Cailee SpaenyJohn Boyega...
Action & AdventureScience Fiction
Steven S. DeKnight
In 1 Cinema
Giant robots fighting one another, buildings collapsing like Legos, and giant dinosaur-like creatures on the loose with an aim to destroy the world all in amazing 3D graphics. Sounds cool ha? It is, but that’s all it is.
Pacific Rim: Uprising is the sequel to Guillermo Del Toro’s 2013 film Pacific Rim. Del Toro did not come back for the sequel, instead it was directed by Steven S.Denight, and it was very obvious that this wasn’t a Del Toro movie; it was obvious because the sequel film was home to a lot more robot-punching action, and a lot less characterization/character development, than its older counterpart.
The sequel is set ten years after the war, which was featured in the older film. Jake Pentecost (John Boyega), son of Stacker (Idris Alba) who had died saving the world in the previous film, is currently enjoying a party animal/scavenger life: he parties all night and scavenges for Jaeger robot parts to sell in the morning. Jake gets himself arrested after an encounter with scrapper Amara Namani (Cailee Spaeny), and they both head to jail. Jake eventually returns to training Jaeger pilots, with Amara being his first recruit. For the rest of the film, Jake and his partner Lambert (Scott Eastwood) fight rogue Jaegars, and wild Kaijus, alongside the cadets.
Plot wise, the film is not that complex: slacking son of hero realizes he is a hero himself and saves the world, oh and there are a bunch of cool robot fight scenes, and dinosaur-like creatures too. The setup for this film, whether established by its predecessor or by this film’s very own opening scenes, paves the way for a film that is anything but plot-shallow. The film, however, proceeds to disappoint. Yes, the fights scenes are awesome, no argument here, but other than that there really isn’t much to the film.
The second problem with this film has to be its script. The script lacks any form of character development, and is home to several, briefly and abruptly placed, forced personal moments. John Boyega employs his charm to the utmost as Jake Pentecost, but not even his most cynical nor his most hilariously sarcastic comments can redeem the script. Jake as a character was relatable and definitely memorable, all thanks to Boyega himself, but whenever the script interfered with its cliché lines, it was over. Boyega’s witty and cynical personality would have been much better served had the script appropriately developed Jake’s character.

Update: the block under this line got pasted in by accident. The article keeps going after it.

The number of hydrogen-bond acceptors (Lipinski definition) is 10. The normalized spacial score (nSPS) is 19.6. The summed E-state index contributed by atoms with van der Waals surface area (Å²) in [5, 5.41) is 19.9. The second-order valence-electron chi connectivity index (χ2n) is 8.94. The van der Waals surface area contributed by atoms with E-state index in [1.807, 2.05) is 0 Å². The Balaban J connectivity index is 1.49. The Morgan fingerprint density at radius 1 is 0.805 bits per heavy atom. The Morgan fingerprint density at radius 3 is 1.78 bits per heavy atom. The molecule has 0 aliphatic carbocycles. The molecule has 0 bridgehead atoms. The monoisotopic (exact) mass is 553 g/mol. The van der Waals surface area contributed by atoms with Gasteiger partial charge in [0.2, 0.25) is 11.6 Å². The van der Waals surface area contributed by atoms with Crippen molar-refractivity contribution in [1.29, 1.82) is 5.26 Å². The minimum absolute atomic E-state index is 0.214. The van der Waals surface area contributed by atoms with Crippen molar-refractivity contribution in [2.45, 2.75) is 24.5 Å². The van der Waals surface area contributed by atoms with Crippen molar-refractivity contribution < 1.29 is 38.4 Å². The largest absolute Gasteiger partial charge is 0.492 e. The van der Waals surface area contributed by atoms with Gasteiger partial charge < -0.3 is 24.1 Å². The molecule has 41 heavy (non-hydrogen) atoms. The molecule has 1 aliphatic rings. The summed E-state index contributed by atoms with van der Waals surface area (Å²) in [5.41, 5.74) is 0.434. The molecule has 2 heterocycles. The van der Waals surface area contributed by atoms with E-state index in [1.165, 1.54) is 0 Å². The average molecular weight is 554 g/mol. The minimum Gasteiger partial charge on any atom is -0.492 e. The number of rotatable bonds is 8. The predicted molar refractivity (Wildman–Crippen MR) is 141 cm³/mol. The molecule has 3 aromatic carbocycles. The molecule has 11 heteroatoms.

The rest of the cast members somehow fade into the background. Scott Eastwood was a one trick pony: we get it you are tough, strong, and hot, but please just use another facial expression. Cailee Spaeny, however, was the most damaged by the script; the script did not create any room for her character to develop outside the context of the little sister/big brother dynamic taking place between her and Boyega. The cadets were barely memorable, again due to the script. Charlie Day returned as Dr. Newton Geiszler with a new twist, one that really did not suit his on-screen persona.
The film’s trailer promised epic fight scenes, giant robots, and wild creatures, and to that extent the film delivered. So if you want a mindless 100 minutes, and you enjoy watching robot fight sequences, this film is for you; however, if you are looking for elements like well-developed characters, and a great plot line, this film is definitely not for you.